SVY: That’s worth noting too. Our familiarity with the figure being portrayed will influence our convictions in terms of whether the likeness and portrayal seems authentic. I’ll now bring in an example of a key struggle I face when I’ve seen a lot of pictures and/or constructed an aura of a historical figure in my mind. There have been a couple of portrayals of King George VI lately, in The King’s Speech (2010) and television series The Crown (2016-). Both actors, Colin Firth and Jared Harris respectively, look nothing like the late British monarch. Both conveyed aspects of his character through their performance, but to me their visual appearance separates me from complete absorption in the portrayal because I know irrevocably how Bertie actually looked. Similarly, I’ve delved so far into Jane Austen’s biography and world that seeing Anne Hathaway play her in Becoming Jane (2007) seemed a bit beyond belief. I can definitely still enjoy a production on these occasions, but I just can’t fully embrace the actor as a true embodiment of the figure. Perhaps it’s because I’m a highly visual learner, but something holds me back!

Anne Hathaway as Jane Austen in Becoming Jane. Photo: Film Affinity

DR: I think we’ve identified some ways in which an actor looking or not looking like an historic figure can either help or hinder an audience member’s engagement with the subject matter. Regarding my stance, I want to echo the sentiments of Chernobyl (2019) stars Jared Harris and Stellan Skarsgård. Flummoxed that they were cast to play figures they bore no resemblance to, both actors concluded that stripping the focus away from physical similarities allowed director Johan Renck to hire performers whose talents could help construct a portrait of life as it was in the Soviet Union. The success of the series changed my entire perspective, and allowed me to re-evaluate how other historic films draw the viewer into the paradigm on display. All that said, as someone who agreed with you until recently, Serena, I respect your position!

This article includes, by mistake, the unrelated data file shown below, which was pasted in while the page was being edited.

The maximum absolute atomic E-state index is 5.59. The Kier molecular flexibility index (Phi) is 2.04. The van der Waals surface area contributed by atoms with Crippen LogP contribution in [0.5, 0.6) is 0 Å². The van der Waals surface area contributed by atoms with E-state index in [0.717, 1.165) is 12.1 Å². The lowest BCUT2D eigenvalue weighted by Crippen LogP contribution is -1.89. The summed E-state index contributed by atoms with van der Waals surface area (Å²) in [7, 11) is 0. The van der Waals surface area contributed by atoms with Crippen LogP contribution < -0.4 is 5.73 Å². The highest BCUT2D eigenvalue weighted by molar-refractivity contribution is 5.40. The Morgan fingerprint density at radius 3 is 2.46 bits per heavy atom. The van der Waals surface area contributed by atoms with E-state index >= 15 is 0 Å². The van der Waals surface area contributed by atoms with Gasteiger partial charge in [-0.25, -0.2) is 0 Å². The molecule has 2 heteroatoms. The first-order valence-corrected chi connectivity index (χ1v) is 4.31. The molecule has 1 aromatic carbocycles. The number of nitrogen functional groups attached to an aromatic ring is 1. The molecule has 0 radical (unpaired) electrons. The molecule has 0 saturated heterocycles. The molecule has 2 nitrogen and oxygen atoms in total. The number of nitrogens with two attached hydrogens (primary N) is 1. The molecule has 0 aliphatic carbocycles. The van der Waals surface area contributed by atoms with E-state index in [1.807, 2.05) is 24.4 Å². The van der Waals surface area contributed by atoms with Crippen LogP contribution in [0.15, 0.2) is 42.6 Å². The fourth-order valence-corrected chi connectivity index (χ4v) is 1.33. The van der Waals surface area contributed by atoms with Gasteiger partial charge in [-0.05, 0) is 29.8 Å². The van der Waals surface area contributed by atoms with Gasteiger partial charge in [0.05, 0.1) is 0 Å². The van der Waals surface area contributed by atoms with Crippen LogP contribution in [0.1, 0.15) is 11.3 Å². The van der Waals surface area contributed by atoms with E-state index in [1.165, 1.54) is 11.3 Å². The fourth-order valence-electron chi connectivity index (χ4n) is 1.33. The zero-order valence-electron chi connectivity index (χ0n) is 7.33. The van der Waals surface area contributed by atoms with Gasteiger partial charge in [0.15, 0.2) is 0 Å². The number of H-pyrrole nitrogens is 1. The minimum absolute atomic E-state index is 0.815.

SVY: Same to you, Dan! It’s been fun bandying about, and I can definitely say that while I’m attached to the idea of resemblance, I do agree that poor acting is by no means a satisfactory trade-off for the elusive goal of physical likeness. In terms of historical interpretation, I’m looking forward to seeing what Hollywood does next so we can keep discussing these principles.

“Containing the Spread of Misinformation”: “Chernobyl” and Historic Truth

Fresh off the series’ Emmy win for Outstanding Limited Series, we take a look at how HBO’s Chernobyl makes us reconsider how we think about “The Truth”.